- Auto-image review implementation in Single-shot AF mode when locking focus by keeping shutter depressed 1/2-way and taking multiple images: last image obscures framing when shutter kept depressed to lock AF. Better implementation would be not to show reviewed image until shutter fully released to allow shooter to most quickly frame next image when locking auto-focus (fixable with firmware update?)
- Camera turns off when Electronic Viewfinder closed (fixable with firmware update?)
- Multiple-shot Self-timer option takes 3-5 images in quick burst mode. I prefer Canon’s S-series implimentation where it waits a couple of seconds between shots to allow for different poses/expressions and allows up to 9 shots in succession. (fixable with firmware update?)
- No external mic input – having such great video quality is crippled by the fact you cannot record better sound with an external mic.
Tips and Techniques
Out of the box the camera isn’t bad, but I found it a bit slow to actually use. Also, even the best of technology and auto-modes galore can’t read my mind. Thankfully, Sony made the RX100M3’s hardware and menu system amazingly customizable to improve its response time and general usability.
Below is a video with the nitty gritty geeky details of our menu and hardware settings that help make the Sony RX100M3 a more responsive machine:
Unretouched Sony RX100M3 Images
They ain’t art, but the images below document our lives over the past couple of days and are shown as-is to give you a sense of the quality and colour you can expect from the Sony RX100M3.
Images are Straight Out Of Camera (SOOC) – saved in-camera as medium JPEG, extra-fine with logo added in PhotoMechanic. Most images could use some minor tonal adjustments but for a point & shoot camera, the out of camera JPEG’s are more than decent.
Foodie Instagrammers REJOICE! Great shallow depth of field when shooting food up close.
Thanks to great Auto-modes and its 180 degree LCD screen, The Sony RX100M3 lets you take the Perfect Selfie every time ….
Carrying this camera on a night out at the park was unobtrusive and let us document every-day life with minimal effort and fuss.
ISO80 Actual pixel crop of above image:
Note: below pic of random people at the airport was easily taken without notice. The Sony RX100M3’s stealthy size and silence make it a great everyday-walkabout camera. (Editors note: I would prefer to convert this image to B&W but left it SOOC just for you).
Note: it was nice to be able to have my nightly chitchat with my Son without him caring or noticing me taking pics of him as he looked out on the rainy night. The image is slightly brighter than real-life.
ISO3200 Actual pixel crop of above image:
Obligatory Airplane Window shots (sunrise and sunset) reveals decent dynamic range.
Note: the below image is brighter than it appeared to the eye. The second, darker image, is more true to the darkness of the actual scene.
ISO5000 Actual pixel crop of above image: Aggressive noise reduction noted even at Low NR setting but hey: remember this is a point and shoot shooting at ISO FIVE THOUSAND!!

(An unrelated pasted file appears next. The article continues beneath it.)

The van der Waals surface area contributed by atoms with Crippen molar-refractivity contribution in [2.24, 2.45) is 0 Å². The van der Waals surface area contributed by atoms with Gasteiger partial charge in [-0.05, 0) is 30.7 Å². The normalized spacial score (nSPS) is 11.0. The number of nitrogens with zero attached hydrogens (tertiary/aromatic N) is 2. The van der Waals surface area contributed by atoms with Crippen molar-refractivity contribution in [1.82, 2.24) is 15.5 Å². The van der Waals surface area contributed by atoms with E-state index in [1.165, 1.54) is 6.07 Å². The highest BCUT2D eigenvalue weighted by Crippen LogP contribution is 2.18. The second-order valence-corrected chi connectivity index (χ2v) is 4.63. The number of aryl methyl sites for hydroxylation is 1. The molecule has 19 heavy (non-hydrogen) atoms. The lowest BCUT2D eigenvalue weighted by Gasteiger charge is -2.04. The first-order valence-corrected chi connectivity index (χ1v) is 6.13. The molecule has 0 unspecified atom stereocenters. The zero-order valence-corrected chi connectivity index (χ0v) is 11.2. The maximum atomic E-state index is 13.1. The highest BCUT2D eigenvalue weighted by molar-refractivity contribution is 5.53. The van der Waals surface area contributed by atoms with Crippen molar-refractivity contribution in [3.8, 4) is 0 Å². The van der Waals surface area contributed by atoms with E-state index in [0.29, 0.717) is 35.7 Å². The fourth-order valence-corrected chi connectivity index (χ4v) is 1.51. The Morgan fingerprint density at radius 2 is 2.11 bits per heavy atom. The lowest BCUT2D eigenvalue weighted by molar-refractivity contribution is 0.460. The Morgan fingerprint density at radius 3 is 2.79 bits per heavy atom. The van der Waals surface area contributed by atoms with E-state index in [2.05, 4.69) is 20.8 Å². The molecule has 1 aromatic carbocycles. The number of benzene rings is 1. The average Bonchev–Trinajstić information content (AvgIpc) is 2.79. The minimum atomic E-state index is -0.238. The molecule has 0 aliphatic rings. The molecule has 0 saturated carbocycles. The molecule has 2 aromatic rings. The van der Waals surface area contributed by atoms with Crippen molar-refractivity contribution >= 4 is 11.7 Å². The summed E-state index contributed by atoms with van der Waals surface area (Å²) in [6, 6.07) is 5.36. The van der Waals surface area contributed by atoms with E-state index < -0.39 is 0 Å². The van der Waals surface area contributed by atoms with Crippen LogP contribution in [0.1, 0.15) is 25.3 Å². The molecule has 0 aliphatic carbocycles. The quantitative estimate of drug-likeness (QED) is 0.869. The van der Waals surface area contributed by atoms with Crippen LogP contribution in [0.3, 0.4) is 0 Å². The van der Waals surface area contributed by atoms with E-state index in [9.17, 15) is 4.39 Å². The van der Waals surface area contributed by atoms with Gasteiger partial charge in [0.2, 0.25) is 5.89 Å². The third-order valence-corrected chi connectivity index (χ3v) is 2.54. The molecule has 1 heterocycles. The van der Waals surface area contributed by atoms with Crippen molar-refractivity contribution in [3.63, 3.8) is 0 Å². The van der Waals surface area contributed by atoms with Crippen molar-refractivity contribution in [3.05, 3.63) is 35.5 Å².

Note: Both the previous and this image were both taken at Aperture Priority with same amount of Exposure Compensation (EC), so yeah: auto-mode isn’t consistent but one of the best I’ve used nonetheless.
Uncorrected Sony RX100M3 Video
Handheld and shot against sun and shade, this uncorrected video gives a good idea of how the Sony RX100M3’s built-in image stabilization deals with real-world video shooting scenarios including sun flare and zooming.
Retouched Sony RX100M3 RAW Stills
The Sony RX100M3 proved to be an excellent companion on our recent European adventure. Small, silent and super-fast to focus, it was always by my side and rarely left me wanting for more camera as we wandered the streets of Spain and Belgium both day and night. Here are images shot in RAW manual mode and edited in Lightroom using Motibodo. While it doesn’t hold as much detail in the shadows (or highlights) as our DSLR’s of choice, it is infinitely more pocketable and still my favourite point and shoot ever. I love this camera 🙂
Wishlist and Recommendation
Pretty Please Sony ….
The Sony gets a lot of things right and the “cons” list is pretty small considering this is a sub $1000 point and shoot camera aimed squarely at those desiring great stills and video even in low light. But the feature I miss most on the RX100M3 is an external mic input.
Having such great video quality and multiple high-bitrate formats to choose from is great. Heck, they even included uncompressed video output via its mini-HDMI! But the weakest link in its video chain is the omission of an external mic input. There’s a saying that video is 80% audio, and I agree. The stereo mics are only good when speaking directly at them at close range – as soon as you get a couple feet away they are useless as is the wind noise reduction menu setting. Adding a 3.5mm mic input would make this awesome point and shoot awesomer … Or awesomest. It’s a shame the RX100M3’s doesn’t give us the option of adding great audio capture to match its great video capture.
the Ultimate Pocket Point and Shoot Still/Video Camera
Though not perfect, it’s amazing what Sony has managed to pack into the little RX100M3. I’m hopeful they can make improvements to usability via firmware updates, and perhaps even entertain my desire for an external mic input in a Mark 4 version (!?!). But even as-is the Sony RX100M3 the very best point and shoot I’ve ever used.
Two big thumbs up!
Recommended Point & Shoot Gear
Thanks for reading and if you’re planning to make any Amazon purchases, would love your support by using the links below. Happy shopping and shooting!